How prebiotics and probiotics will revolutionise your skincare routine
For skincare, 2021 is the year of going back to basics.
It is no longer just a question of giving up makeup under the pretext of it interfering with mask-wearing, but of allowing the skin to better defend itself against external aggressions. This is made easier by the arrival of new active ingredients, namely prebiotics and probiotics, which are about to revolutionize your beauty routine. We take a look.
[Hero Image Credit: Kalos Skincare/Unsplash; Featured Image Credit: Aurelia Skincare via Facebook]
From blue cheese to beauty
You may not know it, but yogurt, blue cheese, pickles, and even sauerkraut are full of probiotics — bacteria that, when consumed in sufficient quantities, prove to be beneficial to health. These bacteria are now appearing in certain cosmetics for the benefit of our skin, which will (finally) receive the necessary active ingredients to repair the damage of the past and learn how to defend itself against future aggressions. It could prove to be a major game-changer when it comes to individuals’ skincare. So what is it? Before jumping into any skincare department and taking the first product you see that mentions them, it is important to know what probiotics are, and what their benefits are for the skin.
What are probiotics?
“Probiotics are what we call good bacteria. They are found ‘living’ in food, but we can’t bring them to cosmetics in this form. So they are fragments of good bacteria, which are sometimes also called postbiotics,” explains Sophie Strobel, a biologist who specializes in cosmetics. However, be careful not to confuse prebiotics (sugars, fibers, amino acids) and probiotics (yeasts, molds), which have key distinctions that will guide you in the choice of these new allies. “Prebiotics are the specific ‘foods’ that good bacteria feed on. If you give prebiotics to the bacteria that are on your skin, the good ones, the latter will develop to the detriment of the bad bacteria,” continues the specialist. It’s all about balance and respect for the microbiota; once the balance between good and bad bacteria is restored, the skin is soothed and can once again defend itself properly.
Pollution, stress, sun, smoking, food, and even some irritating cosmetics are all factors that can impact the balance of the microbiota, and promote skin dryness, excess sebum, and other forms of inflammation. “This will affect the skin barrier in the broadest sense. Good bacteria will be affected, and the weaker they are, the more bad bacteria will develop. That’s when the balance is upset. This will aggravate skin problems and ultimately accelerate skin aging,” says Strobel. And that’s where prebiotics come in. They serve, in their fashion, to reduce inflammation of stressed skin and soothe it over the long term. By “nourishing” the skin with good bacteria, the bad bacteria will disappear.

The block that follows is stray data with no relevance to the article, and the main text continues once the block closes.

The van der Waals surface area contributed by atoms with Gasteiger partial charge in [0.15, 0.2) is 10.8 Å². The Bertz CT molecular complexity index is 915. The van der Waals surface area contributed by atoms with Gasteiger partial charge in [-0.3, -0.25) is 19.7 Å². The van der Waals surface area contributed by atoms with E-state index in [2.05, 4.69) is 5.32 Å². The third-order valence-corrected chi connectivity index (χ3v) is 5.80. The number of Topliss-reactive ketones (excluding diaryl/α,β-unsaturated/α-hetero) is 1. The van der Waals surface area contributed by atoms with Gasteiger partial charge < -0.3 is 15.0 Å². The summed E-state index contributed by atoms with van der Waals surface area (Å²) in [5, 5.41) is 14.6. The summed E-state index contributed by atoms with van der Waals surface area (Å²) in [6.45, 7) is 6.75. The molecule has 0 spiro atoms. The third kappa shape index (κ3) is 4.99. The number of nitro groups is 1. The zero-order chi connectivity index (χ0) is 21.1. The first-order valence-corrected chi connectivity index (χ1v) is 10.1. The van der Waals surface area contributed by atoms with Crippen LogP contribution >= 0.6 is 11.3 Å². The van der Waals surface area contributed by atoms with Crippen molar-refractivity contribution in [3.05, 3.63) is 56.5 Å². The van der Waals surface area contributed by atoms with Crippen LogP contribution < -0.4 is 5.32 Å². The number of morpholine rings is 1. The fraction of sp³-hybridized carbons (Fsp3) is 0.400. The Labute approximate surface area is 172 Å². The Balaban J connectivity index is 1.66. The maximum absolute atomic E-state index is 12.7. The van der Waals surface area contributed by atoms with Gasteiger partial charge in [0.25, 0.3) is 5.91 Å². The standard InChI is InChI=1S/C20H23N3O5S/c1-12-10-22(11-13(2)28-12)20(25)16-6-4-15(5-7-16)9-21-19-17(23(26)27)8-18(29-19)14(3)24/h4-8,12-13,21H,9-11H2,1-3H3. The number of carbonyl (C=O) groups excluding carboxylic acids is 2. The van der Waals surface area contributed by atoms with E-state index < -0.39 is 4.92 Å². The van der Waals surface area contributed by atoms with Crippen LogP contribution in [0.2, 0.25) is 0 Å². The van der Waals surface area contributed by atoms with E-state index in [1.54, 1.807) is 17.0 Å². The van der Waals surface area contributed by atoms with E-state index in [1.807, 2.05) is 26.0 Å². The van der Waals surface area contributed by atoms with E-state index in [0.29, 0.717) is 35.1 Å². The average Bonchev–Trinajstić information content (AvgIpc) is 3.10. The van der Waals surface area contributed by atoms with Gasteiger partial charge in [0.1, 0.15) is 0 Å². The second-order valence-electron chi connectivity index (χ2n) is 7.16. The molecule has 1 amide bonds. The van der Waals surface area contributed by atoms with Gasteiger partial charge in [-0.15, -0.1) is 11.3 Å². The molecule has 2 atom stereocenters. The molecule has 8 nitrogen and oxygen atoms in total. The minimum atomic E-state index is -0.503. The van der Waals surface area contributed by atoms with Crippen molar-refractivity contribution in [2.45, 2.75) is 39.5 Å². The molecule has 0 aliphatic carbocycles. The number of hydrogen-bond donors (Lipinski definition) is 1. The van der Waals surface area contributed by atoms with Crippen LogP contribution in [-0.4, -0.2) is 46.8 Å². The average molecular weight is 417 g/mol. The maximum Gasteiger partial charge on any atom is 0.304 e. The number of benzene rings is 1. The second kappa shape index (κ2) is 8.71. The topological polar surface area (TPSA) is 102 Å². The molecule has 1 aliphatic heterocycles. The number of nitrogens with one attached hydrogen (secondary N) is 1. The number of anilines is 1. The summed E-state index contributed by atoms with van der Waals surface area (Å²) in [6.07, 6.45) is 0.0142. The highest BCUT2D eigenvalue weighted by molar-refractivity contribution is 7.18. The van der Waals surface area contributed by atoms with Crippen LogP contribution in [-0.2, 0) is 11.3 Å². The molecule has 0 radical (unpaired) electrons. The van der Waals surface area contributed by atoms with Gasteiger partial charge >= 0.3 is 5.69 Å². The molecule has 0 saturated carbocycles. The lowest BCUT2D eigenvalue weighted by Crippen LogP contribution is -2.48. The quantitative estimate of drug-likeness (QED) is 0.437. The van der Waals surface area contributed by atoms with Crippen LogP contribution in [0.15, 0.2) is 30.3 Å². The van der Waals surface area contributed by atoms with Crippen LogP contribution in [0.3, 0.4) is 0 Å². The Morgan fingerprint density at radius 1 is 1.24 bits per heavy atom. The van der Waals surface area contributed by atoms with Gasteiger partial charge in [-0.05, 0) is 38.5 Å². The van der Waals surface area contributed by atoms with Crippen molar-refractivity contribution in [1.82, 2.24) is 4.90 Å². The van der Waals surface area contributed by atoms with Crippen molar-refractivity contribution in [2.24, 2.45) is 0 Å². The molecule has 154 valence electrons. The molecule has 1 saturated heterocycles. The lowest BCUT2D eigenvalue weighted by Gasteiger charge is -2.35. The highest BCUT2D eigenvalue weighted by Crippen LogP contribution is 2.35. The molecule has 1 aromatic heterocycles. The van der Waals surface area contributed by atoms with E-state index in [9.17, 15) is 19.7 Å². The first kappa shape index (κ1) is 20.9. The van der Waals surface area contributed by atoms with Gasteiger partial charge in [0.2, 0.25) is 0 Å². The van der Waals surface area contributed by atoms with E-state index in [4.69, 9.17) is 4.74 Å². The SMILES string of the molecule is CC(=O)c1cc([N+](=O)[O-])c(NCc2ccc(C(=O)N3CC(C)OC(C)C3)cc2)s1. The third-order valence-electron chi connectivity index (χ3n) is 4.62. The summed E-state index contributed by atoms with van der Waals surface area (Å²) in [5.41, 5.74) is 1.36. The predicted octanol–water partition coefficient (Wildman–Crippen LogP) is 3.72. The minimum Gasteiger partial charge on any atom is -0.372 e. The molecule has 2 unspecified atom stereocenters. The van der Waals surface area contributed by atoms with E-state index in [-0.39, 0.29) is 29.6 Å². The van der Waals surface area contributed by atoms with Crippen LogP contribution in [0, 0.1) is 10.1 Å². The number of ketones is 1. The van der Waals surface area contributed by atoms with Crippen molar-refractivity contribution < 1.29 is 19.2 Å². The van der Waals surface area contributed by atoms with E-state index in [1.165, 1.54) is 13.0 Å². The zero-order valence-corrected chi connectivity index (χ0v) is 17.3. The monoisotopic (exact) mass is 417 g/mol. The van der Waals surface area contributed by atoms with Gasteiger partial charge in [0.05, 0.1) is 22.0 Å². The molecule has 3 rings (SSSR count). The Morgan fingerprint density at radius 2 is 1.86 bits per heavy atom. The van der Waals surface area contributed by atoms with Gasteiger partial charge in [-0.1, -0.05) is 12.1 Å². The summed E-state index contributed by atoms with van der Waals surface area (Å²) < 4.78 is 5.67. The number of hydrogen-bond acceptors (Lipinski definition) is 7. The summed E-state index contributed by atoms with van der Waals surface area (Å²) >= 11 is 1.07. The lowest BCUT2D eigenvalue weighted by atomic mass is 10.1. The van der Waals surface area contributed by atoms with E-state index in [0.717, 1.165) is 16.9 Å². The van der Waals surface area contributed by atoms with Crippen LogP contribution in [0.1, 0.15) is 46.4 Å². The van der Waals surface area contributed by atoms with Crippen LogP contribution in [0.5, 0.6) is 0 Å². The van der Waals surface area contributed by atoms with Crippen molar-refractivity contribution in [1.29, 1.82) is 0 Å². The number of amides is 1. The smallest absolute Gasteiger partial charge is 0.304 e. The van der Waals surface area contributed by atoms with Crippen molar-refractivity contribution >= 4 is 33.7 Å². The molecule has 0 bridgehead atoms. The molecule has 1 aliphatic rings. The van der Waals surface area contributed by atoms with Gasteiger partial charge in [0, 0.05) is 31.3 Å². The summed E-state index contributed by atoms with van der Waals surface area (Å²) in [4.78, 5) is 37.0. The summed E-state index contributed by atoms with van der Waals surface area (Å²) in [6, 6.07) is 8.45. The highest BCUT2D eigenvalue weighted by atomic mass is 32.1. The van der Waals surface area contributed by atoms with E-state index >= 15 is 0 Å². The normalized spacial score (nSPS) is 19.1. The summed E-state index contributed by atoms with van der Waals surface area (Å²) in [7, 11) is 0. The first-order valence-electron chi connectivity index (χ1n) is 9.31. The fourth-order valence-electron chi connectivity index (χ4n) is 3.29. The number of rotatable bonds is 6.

Going back to basics
It’s a very topical subject, and has become even more so since the beginning of the health crisis: going back to basics, giving the skin the opportunity to strengthen itself, without suffocating it with a multitude of products that only have very superficial effects without any in-depth actions. Glow, moisturizing, inflammation The introduction of prebiotics and probiotics through skincare will ultimately help to give skin the strength it needs to fight against daily aggressions. As a result problems such as dryness, acne, or dull complexion will be more easily alleviated. This does not mean that all your current cosmetics are to be thrown away, but it is important to go back to the basics, to respecting the skin, before adding other ingredients.
“Good for the skin’s defenses”
“Generally speaking, they are good for the skin’s defenses. If the skin defends itself better, it means that it is soothed and there is less redness and inflammation. The skin is also better hydrated because they are sugars. And, depending on the extracts, this will also have an effect on complexion radiance and skin aging. It really all depends on the prebiotic extracts,” explains the biologist.
Contrary to what one might think, this complex science is still in its infancy but its potential seems infinite. Scientists working on the subject are convinced that bacteria are on the verge of revolutionizing the industry, if only to help develop products that are more respectful of the skin and much less irritating. “If it’s not the future of cosmetics, it’s part of it,” stresses Sophie Strobel. “We can no longer ignore prebiotics and probiotics. Today, we’re starting to realize that all we have to do is repair our skin barrier, soothe our skin, and everything will improve, and we’ll age less quickly. These are real leads. If this is not the future of cosmetics, it will now be a common thread for all products.”
Many brands have entered the niche market of cosmetics with prebiotics — and/or probiotics. One example is Gallinée, one of the pioneers in this field, which offers a complete range for the face, body, and even hair. Products designed to work “your microbiome to help it to look after you” as the brand emphasizes on its site. But it’s not the only one, these types of beauty products can also be found at Aurelia Skincare, Orveda, and Talika whose Skintelligence range is based on the latest discoveries regarding the microbiome. All that remains now is to try them out and discover for ourselves to what extent bacteria, once considered our sworn enemies, can become our skin’s best allies.
This article is published via AFP Relaxnews.